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Testing that Reaches the World

IBC, AC156, CBC, and ASCE 7

Clark Testing offers full seismic testing, certification, and report submittal for ICC AC-156 seismic qualifications. The AC-156 seismic test specification defines the testing and requirements for equipment installed into newly constructed or renovation projects in the residential and commercial industries. This standard is the most common testing procedure accepted for hospitals & healthcare facilities as determined by the State of California’s Office of Statewide Health and Planning Division (OSHPD) as well as the IBC (International Building Code).

Clark offers full OSHPD and IBC Certification services utilizing our tri-axial seismic shake table along with our partner network of structural Professional Engineers (PE) which offer decades of OSHPD experience.

Clark’s primary tri-axial seismic shake table is comprised of a 15’ x 15’ mounting surface (which can be extended up to 26’) operating on an independent tri-axial hydraulic system. Using this system, our engineers can perform seismic testing on large packages up to 25,000 lbs. The table has three independent servo hydraulic actuators with 38,000 lbs. force each and 10” of peak-to-peak displacement.

Equipment installed in health care facilities in the state of California are required to be designed in order to withstand the effects from seismic activity. ICC AC-156 requires structures and equipment to maintain their structural and functional integrity after an earthquake, making seismic testing a vital part of product validation.

The International Building Code (IBC) is a set of building codes developed by the International Code Council (ICC) to promote public health and safety for design and construction of buildings. The IBC standards are commonly accepted in many countries including the Unites States.

The IBC-2015 contains seismic design requirements for both buildings and electrical equipment installed therein. The standard incorporates, by reference, the design requirements of The American Society of Civil Engineers’ (ASCE) Minimum Design Loads for Buildings and Other Structures standard, referred to as SEI/ASCE 7.

In all versions of the code, critical equipment—including emergency power systems—must be certified to comply with the same seismic standards as the building in which they are located. In general, any critical needs facility must be certified to the seismic requirements of its location in accordance with the U.S. Geologic Survey (USGS) data for ground accelerations.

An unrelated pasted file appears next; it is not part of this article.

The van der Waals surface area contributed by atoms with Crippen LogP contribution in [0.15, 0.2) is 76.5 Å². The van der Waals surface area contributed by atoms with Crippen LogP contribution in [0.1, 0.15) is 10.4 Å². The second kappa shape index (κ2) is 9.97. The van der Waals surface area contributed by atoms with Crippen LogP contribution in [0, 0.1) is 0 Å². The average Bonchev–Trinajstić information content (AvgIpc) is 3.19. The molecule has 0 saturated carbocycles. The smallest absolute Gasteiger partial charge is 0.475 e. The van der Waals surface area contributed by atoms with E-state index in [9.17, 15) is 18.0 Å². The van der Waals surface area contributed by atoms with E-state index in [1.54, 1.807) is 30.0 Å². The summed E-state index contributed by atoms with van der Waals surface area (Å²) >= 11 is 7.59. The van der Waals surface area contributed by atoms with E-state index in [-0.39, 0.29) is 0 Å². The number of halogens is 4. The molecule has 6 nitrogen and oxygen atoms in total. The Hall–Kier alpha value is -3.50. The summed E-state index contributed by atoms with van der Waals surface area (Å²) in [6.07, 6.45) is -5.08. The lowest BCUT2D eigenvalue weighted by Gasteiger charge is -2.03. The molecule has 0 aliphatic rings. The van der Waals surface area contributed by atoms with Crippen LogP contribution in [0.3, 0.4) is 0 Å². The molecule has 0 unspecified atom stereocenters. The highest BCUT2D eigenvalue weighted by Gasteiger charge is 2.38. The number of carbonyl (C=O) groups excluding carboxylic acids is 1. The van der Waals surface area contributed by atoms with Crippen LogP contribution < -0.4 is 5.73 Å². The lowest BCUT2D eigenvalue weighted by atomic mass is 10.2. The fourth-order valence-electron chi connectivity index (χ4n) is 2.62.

There are five critical parameters are used to certify and establish the seismic rating level of equipment. These are typically listed in the certified equipment’s specification sheet so that specifying engineers can use the data to verify that the equipment is rated for a particular site.

SDS – IBC specifies a “design spectral response acceleration” at short period , SDS, that represents the base, unmodified acceleration forces used to design the system for the specific installation site. Thus, SDS is a key parameter in designing a power system to resist seismic forces at a given site. SDS ranges from 0 to 2.46. Below an SDS of 0.167, seismic certification is not required.

Ip – The IBC incorporates an Importance Factor used to specify whether the power system is in a critical or noncritical application. A rating of 1.5 designates a critical system and 1.0 designates noncritical. The component importance factor, Ip, is determined to be 1.5 if any of the following conditions apply:

  1. The component is required to function for life-safety purposes after an earthquake, including fire protection sprinkler systems.
  2. The component contains hazardous materials.
  3. The component is in or attached to an Occupancy Category IV structure, and it is needed for continued operation of the facility or its failure could impair the continued operation of the facility.

All other components shall be assigned a component importance factor with Ip equal to 1.0.

ap – The “component amplification” factor ranges from 1.0 to 2.5 depending on the specific component in consideration. Values are defined in the IBC and are dependent on the components’ relative stiffness.

Rp – The “component response” factor ranges from 1.0 to 12.0, depending on the specific component in consideration. Values are defined in the IBC and are dependent on the components’ relative damping.

z/h – Since equipment mounted on an upper floor of a building will experience greater forces than equipment mounted at ground level, the location of a power system within a building must be taken into consideration. This factor is expressed as a ratio of the power system installation height in the building (z) to the height of the building (h). Its value ranges from 0 at ground level to 1 for rooftop installations.

In addition to AC-156, OSHPD, and Building Code Seismic Certifications, Clark’s laboratory also offers a full array of product validation and compliance testing including thermal aging and EMC/EMI testing.